ORCHARD PARK, NY - SEPTEMBER 25: George Wilson #37 of the Buffalo Bills intercepts a pass in the end zone intended for Rob Gronkowski #87 of the New England Patriots at Ralph Wilson Stadium on September 25, 2011 in Orchard Park, New York. Buffalo won 34-31. (Photo by Rick Stewart/Getty Images)
Even though Bengals fans within the 75-mile radius from Paul Brown Stadium won't be able to see the game this weekend, unless fans attend (psh), it doesn't mean that the Bengals won't actually play the game. Brian Galliford of Buffalo Rumblings takes a few minutes to get us prepared for the team's week four game kicking off this Sunday.
Against the Patriots and Oakland, it seemed that Buffalo’s slow start were often self-inflicted; much of it penalties and interceptions in the first half. Yet they’re able to turn it around, making them the first team in NFL history to win consecutive games in which it trailed by at least 18 points in each contest. What happens in the second half that gives Buffalo a boost?
They stopped making those mistakes you mentioned, started playing excellent football, and their opponents started making mistakes of their own. Tom Brady threw four interceptions. Darren McFadden had a key fumble lost that set up a Bills score. The Bills are tied for second in the league with 10 first downs that have come by way of opponent penalty. They've made some seriously excellent halftime adjustments in these games - credit that to Chan Gailey - but they've also gotten a ton of help in making these comebacks.
Stevie Johnson is currently the Bills most prolific receiver. However, David Nelson is having a good start to the season and even Donald Jones is a threat. What’s been the biggest surprise with this offense through three games this year?
It's certainly not the receivers, as all of these young guys showed flashes in their rookie season a year ago; this was expected, and is the biggest reason the team felt so comfortable trading away Lee Evans. The biggest surprise, without any shred of doubt, has been the offensive line. The running game has been one of the league's best this year, and Ryan Fitzpatrick has been sacked exactly once, and his jersey's been clean for three weeks. They're playing their butts off for being a group that was considered a weak point all off-season.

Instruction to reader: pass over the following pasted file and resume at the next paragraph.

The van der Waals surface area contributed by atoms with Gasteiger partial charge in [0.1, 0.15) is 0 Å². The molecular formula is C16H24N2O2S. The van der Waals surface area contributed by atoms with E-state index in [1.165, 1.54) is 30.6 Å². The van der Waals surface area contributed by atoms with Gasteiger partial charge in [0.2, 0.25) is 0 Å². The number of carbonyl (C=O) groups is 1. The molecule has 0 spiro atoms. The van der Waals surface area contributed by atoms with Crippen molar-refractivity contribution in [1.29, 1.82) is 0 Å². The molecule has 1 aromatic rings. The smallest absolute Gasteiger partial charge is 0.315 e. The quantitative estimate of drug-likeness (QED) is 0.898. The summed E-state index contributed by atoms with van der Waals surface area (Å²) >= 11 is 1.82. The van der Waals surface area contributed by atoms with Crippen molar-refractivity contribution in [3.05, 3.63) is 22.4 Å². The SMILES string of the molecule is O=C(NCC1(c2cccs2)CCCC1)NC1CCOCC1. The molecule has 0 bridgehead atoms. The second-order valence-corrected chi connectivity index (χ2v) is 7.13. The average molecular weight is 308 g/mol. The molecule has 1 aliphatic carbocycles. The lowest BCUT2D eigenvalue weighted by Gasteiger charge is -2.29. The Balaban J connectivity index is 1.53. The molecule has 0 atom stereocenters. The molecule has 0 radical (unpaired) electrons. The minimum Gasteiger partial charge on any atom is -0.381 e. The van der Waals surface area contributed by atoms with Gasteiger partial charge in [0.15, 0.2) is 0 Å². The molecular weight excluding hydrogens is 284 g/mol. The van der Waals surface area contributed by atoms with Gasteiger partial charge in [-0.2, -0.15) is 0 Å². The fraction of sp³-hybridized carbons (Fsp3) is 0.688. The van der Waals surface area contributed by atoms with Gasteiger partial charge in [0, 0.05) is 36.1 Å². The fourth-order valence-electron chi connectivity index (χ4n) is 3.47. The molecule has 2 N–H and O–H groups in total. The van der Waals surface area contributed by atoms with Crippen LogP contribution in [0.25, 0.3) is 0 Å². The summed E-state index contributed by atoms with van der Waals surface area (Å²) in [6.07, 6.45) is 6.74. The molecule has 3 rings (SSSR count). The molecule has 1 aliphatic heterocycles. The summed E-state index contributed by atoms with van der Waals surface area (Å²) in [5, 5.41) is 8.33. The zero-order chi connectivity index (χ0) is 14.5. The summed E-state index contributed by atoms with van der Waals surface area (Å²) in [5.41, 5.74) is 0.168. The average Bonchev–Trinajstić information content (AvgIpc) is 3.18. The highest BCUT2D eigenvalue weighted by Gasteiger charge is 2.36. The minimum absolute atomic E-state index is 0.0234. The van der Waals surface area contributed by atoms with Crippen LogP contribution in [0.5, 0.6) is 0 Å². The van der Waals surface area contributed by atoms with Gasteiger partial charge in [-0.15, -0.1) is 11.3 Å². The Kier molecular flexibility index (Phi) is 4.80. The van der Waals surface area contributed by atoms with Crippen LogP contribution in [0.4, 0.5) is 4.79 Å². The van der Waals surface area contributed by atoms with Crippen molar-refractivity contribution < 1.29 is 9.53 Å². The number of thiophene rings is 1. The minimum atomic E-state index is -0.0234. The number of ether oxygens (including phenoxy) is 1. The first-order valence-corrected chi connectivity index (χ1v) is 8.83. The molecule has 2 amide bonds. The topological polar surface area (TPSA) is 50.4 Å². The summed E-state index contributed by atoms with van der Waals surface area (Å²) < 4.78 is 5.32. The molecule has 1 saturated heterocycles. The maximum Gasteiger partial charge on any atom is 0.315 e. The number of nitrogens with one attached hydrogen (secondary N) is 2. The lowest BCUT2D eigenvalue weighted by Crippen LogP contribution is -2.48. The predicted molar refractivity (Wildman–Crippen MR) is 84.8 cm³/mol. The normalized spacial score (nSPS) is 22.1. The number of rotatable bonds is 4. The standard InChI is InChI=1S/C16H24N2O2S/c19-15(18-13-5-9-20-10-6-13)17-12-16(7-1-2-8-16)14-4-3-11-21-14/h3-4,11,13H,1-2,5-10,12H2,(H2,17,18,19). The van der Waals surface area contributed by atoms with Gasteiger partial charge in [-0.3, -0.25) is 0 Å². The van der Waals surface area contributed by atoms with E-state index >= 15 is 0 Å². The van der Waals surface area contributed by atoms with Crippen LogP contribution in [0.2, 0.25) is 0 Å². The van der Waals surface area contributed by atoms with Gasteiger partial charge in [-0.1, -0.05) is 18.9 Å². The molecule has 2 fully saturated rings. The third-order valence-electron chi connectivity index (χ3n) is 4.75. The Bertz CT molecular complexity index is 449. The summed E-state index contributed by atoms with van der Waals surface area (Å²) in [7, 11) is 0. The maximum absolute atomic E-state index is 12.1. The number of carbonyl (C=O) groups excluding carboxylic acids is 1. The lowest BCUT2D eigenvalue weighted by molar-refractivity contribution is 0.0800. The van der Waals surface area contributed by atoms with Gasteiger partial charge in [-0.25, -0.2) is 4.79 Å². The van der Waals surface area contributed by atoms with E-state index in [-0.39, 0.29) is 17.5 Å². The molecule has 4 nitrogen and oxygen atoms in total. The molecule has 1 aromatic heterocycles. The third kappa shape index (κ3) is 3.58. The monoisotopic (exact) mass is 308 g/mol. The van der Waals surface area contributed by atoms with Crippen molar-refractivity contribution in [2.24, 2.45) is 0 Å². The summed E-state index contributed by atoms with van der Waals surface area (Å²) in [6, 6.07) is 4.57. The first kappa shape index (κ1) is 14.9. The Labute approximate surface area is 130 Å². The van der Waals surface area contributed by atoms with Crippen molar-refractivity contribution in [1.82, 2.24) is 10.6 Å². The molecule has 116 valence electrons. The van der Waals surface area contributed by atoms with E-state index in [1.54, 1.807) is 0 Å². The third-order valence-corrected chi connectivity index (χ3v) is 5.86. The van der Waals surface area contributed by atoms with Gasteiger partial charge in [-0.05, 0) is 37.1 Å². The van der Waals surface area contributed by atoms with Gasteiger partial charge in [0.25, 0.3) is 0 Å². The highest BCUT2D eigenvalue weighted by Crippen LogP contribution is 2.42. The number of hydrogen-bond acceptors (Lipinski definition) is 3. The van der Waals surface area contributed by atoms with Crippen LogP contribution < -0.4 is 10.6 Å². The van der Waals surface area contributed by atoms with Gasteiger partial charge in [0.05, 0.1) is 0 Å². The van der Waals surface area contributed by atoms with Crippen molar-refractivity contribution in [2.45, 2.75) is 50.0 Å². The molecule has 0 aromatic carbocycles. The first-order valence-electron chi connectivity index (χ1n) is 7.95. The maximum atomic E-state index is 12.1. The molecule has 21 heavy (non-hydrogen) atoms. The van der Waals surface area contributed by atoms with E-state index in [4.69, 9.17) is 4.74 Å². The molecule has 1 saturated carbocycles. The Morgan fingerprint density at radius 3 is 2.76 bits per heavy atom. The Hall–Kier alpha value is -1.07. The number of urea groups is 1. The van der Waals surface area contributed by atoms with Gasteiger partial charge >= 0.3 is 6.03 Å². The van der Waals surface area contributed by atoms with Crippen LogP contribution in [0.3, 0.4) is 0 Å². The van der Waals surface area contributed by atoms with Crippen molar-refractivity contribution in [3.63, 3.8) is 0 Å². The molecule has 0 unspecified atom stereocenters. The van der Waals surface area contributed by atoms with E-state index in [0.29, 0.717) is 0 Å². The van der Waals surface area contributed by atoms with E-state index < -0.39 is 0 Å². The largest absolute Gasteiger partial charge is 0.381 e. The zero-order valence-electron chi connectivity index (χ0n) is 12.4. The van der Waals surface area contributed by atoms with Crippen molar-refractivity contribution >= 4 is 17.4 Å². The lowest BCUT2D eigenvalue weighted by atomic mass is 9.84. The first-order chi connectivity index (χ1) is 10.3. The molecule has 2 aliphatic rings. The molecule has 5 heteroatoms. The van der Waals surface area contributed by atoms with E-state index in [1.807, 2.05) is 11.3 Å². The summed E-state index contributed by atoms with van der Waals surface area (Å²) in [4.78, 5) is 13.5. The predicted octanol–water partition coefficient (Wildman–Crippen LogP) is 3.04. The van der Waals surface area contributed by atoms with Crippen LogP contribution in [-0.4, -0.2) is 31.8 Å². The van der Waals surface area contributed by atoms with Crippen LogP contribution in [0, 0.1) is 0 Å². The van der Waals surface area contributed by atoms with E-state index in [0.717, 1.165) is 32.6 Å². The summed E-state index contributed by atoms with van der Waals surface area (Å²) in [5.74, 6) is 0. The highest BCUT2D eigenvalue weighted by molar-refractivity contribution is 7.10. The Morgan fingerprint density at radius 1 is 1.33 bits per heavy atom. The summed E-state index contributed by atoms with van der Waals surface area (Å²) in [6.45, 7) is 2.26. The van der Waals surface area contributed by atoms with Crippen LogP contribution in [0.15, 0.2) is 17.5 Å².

Bengals fans know Ryan Fitzpatrick and know that he has good escapability, even though he was sacked 38 times in 2008 through 12 games. With the Bills this year, Fitzpatrick has been sacked once (week one against the Chiefs). What would you say is the biggest reason for staying relatively upright; a quick passing game, his pocket presence or Bills pass protection?
There's never really one answer to that type of question. All three factors that you mentioned have played a role, as has the fact that the team is running the ball so well; the fact that the team has been so balanced between run and pass has allowed Chan Gailey to keep defenses on their heels a bit. You can't point to just one thing; everything is clicking for the Bills right now. I will say this about his pocket presence, though: it has improved considerably. When he first came to Buffalo, he was not a quarterback that could move out of the pocket and make throws down the field. He has done that well this year.
Much is being made about the Bills offense, however the defense has given up over 450 yards of offense in the past two weeks against the Raiders and Patriots. Now New England will get their yards, but is there a general concern about the Bills defense, especially considering its forced the team to play from behind?
Sure, there's concern. I don't know that it's overwhelming concern, because as good as the Patriots are offensively, the Raiders are pretty darn good, too. They just hung 34 on Rex Ryan and the Jets this weekend, after all. The team is much better against the run than they were a year ago, and they've got one heck of a middle linebacker in Nick Barnett. The pass rush is still a concern, and there's been some inconsistency in the cornerback play. I'm not overly worried about this defense yet, because they've played some excellent offenses - and the one they didn't, they held them to seven points.
How have Marcell Dareus and Aaron Williams looked through the first three games this year?
Williams has had a rough go of it; not only is he out for the next few weeks with a collarbone injury, but he was pressed into duty earlier than he anticipated, and he struggled on the field. Wes Welker ate him alive before he got hurt. Dareus, on the other hand, has looked excellent. He's big, stout and quick, gets a ton of playing time, and is active against both the run and the pass. He won't put up gaudy numbers like Ndamukong Suh, but he's really an excellent football player. He and Kyle Williams are a handful in the middle.
Situation: Bills are down by four points, on the Bengals three-yard line with two seconds left in the game. Who do the Bills go to to win the game?
The open man. It sounds simple and a little corny, but that's Ryan Fitzpatrick. The team obviously looks towards Stevie Johnson (3 TD this season) and tight end Scott Chandler (4 TD) in the red zone, but in that situation, the Bills are likely to spread the Bengals out and make them defend every inch of available real estate. Fitzpatrick's been so good this year because he isn't afraid of simply finding the open guy; everyone's been delivering in the clutch.
Situation II: Bengals are down by four points on the Bills three-yard line with two seconds remaining in the game. Who would you expect on the Bills defense to win the game for Buffalo?
George Wilson. The former receiver turned starting strong safety has something of a flair for the dramatic, is a bit of a playmaker, and can defend the run really well. I wouldn't feel particularly confident in that situation, but Wilson's a guy that's come up big in the clutch before.